A few years ago, the Northwest Arkansas Writers Workshop was lucky enough to have Brian C.Conley as an attending member. Each week, we looked forward to hearing the voices of the characters in his novel, The Neighborhood. So much so, many of us refused to believe him when he told us he and his family were moving away from Arkansas. Unfortunately, no amount of creative reasoning, even by a group of writers, could make him stay. He remains an honorary member, and thankfully, social media lets us keep in touch and follow his successes.
I hope you enjoy getting to know about Brian and his writing.
1) As writers, we often find certain characteristics in books that make them memorable. What makes you most enjoy reading a book – writing style, voice, sense of place, the story or something else? How have you incorporated that characteristic into your writing?
I guess my only barometer for total enjoyment is whether or not I’m thinking about the book a week or more after I’m done reading it, regardless of style, voice, etc. But there are characteristics I’ve lifted from certain authors: Chuck Palauniuk’s style, James Patterson’s brevity, John Steinbeck, Guy Johnson and Elliot Perlman’s scope in dealing with multi-character stories, and Edwidge Danticat’s soulfulness. I think my humor’s more influenced by television, though. Elmore Leonard once said something that’s always stuck with me: “Leave out all the parts you tend to skip when you’re reading.” That advice has influenced my writing more than anything else.
I would say the only similarity between the two is that they were written by the same guy. They differ in tone, style, subject matter, theme, setting, length, maturity and skill levels of “the same guy”, and the cover art (one’s in color, the other’s black & white).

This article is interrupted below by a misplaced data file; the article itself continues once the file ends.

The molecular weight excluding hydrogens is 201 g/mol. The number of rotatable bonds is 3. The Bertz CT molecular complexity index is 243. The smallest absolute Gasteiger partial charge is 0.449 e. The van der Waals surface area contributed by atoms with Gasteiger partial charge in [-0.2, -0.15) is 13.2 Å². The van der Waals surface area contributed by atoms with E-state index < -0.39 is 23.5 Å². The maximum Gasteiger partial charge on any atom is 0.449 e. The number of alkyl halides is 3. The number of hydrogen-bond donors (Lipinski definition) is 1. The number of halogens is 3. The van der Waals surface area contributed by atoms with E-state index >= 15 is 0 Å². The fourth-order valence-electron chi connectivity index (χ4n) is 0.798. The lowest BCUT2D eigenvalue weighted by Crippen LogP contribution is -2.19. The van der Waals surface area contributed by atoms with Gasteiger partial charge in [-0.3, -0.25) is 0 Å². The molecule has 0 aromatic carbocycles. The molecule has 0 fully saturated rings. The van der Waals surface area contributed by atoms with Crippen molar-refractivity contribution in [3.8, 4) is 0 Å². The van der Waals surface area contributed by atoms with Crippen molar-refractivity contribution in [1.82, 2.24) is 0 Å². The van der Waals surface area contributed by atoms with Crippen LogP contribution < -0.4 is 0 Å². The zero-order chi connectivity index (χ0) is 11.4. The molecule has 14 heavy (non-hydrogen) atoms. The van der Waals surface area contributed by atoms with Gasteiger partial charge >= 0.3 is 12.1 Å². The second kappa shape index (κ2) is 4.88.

3) Is there a message you wanted readers to carry with them long after they finished reading each?
There’s no message with The Neighborhood; my only hope is that readers enjoy the book and tell others about it. Make it a book club selection and whatnot. As far as Stay is concerned, I just wanted to show that even though men are not wired or raised to show our emotions in relationships, we do have them. And that some of our most hateful actions can come from a loving place, we just don’t always know what to do with those loving emotions, especially if they make us feel like a girl.
4) You describe Stay as: “Told in Anthony’s words to the new woman in his life, follow the story of a young man trying to do what few men attempt: To explain to his woman why he is the way he is.”
This book would be a great book club selection. What are two questions you would want a book club to discuss about Stay?
1. Did you make it past the first half?
2. By the end, did you understand the point of the first half?
I believe Stay has been unfairly judged as “raunchy”, “smut”, and so on, though mostly by those with delicate sensibilities like my godmother and church-going friends. True, the first half is racy, but it evolves into a genuine love story because the main character evolves from a man whose only interest in women were sexual to a man who can’t fight the emotional pull the love interest had on him. Being that the story was told in his words, I had to be true to what he thought and felt.